Massachusetts (MA), Mississippi (MS), Jackson, MS

Dr. King introduces Senator Edward M. Kennedy at a SCLC banquet and highlights his accomplishments.

Letter from Philip Randolph to MLK

Wednesday, August 31, 1966
South Africa

A. Philip Randolph, the Chairman of the Committee of Conscience Against Apartheid, sent this letter to urge Chase Manhattan and First National City Banks users to withdraw their funds to signify their disapproval of their engagement in South Africa.

Annual Report of The President: Dr. Martin Luther King Jr.

Wednesday, August 16, 1967
Atlanta, GA, Ohio (OH), Chicago, IL, Jackson, MS, North Carolina (NC), EGYPT, UNITED STATES OF AMERICA

In the SCLC's Annual Presidential Report, Dr. King chronicles a decade of organization's activities to eliminate segregation. The report was delivered at the Tenth Anniversary Convention of the SCLC.

Toward Responsible Freedom

Chicago, IL

This manuscript describes the state of the country democracy and the challenges resulting from rapid urbanization, social dislocation and complexities of technological existence. Community organization is the solution provided to establish a sense of self-reliance and local democracy.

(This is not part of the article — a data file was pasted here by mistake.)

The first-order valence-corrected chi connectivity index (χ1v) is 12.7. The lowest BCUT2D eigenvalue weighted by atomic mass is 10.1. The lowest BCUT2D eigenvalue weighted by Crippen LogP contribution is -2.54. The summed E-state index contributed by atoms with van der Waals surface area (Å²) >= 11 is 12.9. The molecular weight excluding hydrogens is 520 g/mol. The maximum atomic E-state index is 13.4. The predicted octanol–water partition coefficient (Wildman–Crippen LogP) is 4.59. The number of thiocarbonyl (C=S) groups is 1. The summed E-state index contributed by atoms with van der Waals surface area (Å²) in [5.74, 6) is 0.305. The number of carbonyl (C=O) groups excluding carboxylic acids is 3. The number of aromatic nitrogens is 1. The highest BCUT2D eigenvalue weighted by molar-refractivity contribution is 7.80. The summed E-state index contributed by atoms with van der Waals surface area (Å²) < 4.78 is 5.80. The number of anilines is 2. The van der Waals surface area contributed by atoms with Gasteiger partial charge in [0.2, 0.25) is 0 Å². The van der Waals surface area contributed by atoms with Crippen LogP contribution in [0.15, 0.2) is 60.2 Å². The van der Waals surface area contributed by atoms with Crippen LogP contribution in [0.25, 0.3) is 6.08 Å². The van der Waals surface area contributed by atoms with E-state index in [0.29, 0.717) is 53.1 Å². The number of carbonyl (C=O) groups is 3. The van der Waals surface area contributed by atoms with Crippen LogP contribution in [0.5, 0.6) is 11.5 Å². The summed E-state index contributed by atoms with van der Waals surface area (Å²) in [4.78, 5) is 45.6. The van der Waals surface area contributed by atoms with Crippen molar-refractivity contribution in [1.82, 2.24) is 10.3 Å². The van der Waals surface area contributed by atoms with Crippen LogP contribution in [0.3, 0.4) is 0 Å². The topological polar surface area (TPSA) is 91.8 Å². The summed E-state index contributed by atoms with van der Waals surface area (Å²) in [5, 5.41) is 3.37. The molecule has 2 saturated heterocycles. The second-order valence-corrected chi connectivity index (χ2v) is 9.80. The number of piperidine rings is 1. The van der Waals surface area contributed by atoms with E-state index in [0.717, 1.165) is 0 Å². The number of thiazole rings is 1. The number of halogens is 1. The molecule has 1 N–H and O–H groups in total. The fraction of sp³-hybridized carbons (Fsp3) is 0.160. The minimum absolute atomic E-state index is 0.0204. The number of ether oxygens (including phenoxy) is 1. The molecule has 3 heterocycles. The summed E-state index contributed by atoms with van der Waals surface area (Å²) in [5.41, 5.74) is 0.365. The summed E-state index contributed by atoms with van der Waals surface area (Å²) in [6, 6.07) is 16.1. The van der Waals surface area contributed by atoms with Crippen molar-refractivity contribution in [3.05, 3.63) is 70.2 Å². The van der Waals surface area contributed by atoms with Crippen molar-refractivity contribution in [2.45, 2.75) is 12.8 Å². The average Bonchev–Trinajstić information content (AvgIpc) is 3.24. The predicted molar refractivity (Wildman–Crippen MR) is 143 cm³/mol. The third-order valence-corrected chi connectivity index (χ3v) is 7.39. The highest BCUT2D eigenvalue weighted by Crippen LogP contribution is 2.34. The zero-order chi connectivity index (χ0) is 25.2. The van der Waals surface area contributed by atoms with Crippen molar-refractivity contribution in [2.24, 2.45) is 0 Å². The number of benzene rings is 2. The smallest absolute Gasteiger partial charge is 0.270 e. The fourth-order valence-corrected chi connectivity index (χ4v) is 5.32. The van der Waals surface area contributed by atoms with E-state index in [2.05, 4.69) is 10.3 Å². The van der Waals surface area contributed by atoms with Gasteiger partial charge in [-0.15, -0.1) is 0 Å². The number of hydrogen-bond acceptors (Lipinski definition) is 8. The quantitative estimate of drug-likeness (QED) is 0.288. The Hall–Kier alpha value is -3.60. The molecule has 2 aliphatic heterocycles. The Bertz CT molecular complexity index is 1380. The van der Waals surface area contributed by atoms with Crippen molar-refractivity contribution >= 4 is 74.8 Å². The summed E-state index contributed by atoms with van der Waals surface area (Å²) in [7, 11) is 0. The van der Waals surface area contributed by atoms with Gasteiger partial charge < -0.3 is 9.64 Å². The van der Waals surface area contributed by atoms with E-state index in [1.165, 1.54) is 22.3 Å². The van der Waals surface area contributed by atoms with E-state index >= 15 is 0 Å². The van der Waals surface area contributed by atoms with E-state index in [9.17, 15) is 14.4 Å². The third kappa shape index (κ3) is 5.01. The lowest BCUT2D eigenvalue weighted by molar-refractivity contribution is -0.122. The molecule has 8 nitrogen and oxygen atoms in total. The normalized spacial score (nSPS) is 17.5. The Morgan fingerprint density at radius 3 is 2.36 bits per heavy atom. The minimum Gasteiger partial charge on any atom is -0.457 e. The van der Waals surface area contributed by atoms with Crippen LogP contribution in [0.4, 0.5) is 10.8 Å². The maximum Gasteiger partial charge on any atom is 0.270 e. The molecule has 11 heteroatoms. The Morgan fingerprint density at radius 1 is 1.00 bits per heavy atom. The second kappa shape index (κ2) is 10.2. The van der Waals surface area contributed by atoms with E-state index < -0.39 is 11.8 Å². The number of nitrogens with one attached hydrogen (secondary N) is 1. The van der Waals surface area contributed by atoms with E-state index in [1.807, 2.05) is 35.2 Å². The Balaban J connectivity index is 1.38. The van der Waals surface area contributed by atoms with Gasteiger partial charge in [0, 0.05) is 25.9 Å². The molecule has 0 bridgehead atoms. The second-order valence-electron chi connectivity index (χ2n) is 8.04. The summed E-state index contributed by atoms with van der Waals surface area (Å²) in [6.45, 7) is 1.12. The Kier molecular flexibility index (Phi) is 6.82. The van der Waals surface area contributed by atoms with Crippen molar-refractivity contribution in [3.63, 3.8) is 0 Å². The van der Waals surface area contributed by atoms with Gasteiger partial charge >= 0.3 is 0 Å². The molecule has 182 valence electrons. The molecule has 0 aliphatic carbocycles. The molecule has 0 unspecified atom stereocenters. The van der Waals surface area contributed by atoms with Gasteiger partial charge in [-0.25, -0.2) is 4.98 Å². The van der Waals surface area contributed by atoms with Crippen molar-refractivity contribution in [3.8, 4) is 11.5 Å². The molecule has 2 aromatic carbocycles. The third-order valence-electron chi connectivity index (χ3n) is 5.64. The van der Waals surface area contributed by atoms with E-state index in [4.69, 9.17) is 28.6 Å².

Letter from Dick Hall to MLK

Chicago, IL

Dick Hall, Group Leader with the Chicago area Salvation Army, writes Dr. King to inform him of a program the daycare center conducts that caters to children in the surrounding area. Mr. Hill also requests Dr. King's autograph for a project display the children in the program are constructing.

Financial Statement for Dexter Avenue Baptist Church

Friday, April 8, 1955
Montgomery, AL

The Financial Committee at Dexter Avenue Baptist Church details the budget and contributions for October 1955 through March 1956.

Letter from Barbara Dodge to MLK

Thursday, June 9, 1966
Pennsylvania (PA), Atlanta, GA

Barbara Dodge, of the American Bapist Home Missionary Societies, communicates with Dr. King to receive his input on the possible hiring of Mildred Crowell to serve as a Special Interest Missionary.

MLK Urges the Vice President to Visit the South

Thursday, June 13, 1957

Dr. King informs the press that he is articulating plans with the SCLC to launch a campaign to prepare the Negro community for the 1958 election. Dr. King appeals to Vice President Richard Nixon to perform three duties to aid the practice of justice and freedom in the United States. The first of the three involves personal appearances of Nixon to speak to the people of the South about civil rights. The second duty asserts Nixon's initiation of the United States Constitution to support the Negro's voting rights.

Letter from Joan Sinkler to MLK

HUNGARY, CUBA, New York, NY, VIETNAM

Joan Sinkler writes Dr. King expressing that she is disappointed with him for not mentioning "the racist and colonialist character" of the Vietnam War. Sinkler asserts that the US did not go to war to protect Hungary, Cuba or Tibet.